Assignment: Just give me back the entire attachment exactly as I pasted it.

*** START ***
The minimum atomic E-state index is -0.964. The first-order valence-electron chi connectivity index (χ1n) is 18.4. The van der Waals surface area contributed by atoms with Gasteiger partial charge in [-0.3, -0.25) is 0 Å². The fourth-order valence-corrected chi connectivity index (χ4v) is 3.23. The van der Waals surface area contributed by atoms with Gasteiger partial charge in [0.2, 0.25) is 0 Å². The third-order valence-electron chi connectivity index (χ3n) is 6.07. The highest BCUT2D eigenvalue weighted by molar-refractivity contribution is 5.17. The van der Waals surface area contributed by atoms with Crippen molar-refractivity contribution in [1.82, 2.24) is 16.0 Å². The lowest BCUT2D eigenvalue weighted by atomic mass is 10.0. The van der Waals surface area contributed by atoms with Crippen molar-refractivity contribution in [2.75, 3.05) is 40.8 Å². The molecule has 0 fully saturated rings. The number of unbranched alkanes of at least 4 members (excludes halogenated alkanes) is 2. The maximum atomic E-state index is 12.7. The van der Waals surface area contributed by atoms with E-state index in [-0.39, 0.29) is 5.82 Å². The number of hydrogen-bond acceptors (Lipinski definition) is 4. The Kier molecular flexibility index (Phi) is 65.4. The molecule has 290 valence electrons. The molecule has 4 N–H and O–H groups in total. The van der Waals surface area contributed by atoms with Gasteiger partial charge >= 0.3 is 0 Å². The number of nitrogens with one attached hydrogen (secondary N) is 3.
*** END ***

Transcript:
The minimum atomic E-state index is -0.964. The first-order valence-electron chi connectivity index (χ1n) is 18.4. The van der Waals surface area contributed by atoms with Gasteiger partial charge in [-0.3, -0.25) is 0 Å². The fourth-order valence-corrected chi connectivity index (χ4v) is 3.23. The van der Waals surface area contributed by atoms with Gasteiger partial charge in [0.2, 0.25) is 0 Å². The third-order valence-electron chi connectivity index (χ3n) is 6.07. The highest BCUT2D eigenvalue weighted by molar-refractivity contribution is 5.17. The van der Waals surface area contributed by atoms with Crippen molar-refractivity contribution in [1.82, 2.24) is 16.0 Å². The lowest BCUT2D eigenvalue weighted by atomic mass is 10.0. The van der Waals surface area contributed by atoms with Crippen molar-refractivity contribution in [2.75, 3.05) is 40.8 Å². The molecule has 0 fully saturated rings. The number of unbranched alkanes of at least 4 members (excludes halogenated alkanes) is 2. The maximum atomic E-state index is 12.7. The van der Waals surface area contributed by atoms with E-state index in [-0.39, 0.29) is 5.82 Å². The number of hydrogen-bond acceptors (Lipinski definition) is 4. The Kier molecular flexibility index (Phi) is 65.4. The molecule has 290 valence electrons. The molecule has 4 N–H and O–H groups in total. The van der Waals surface area contributed by atoms with Gasteiger partial charge >= 0.3 is 0 Å². The number of nitrogens with one attached hydrogen (secondary N) is 3.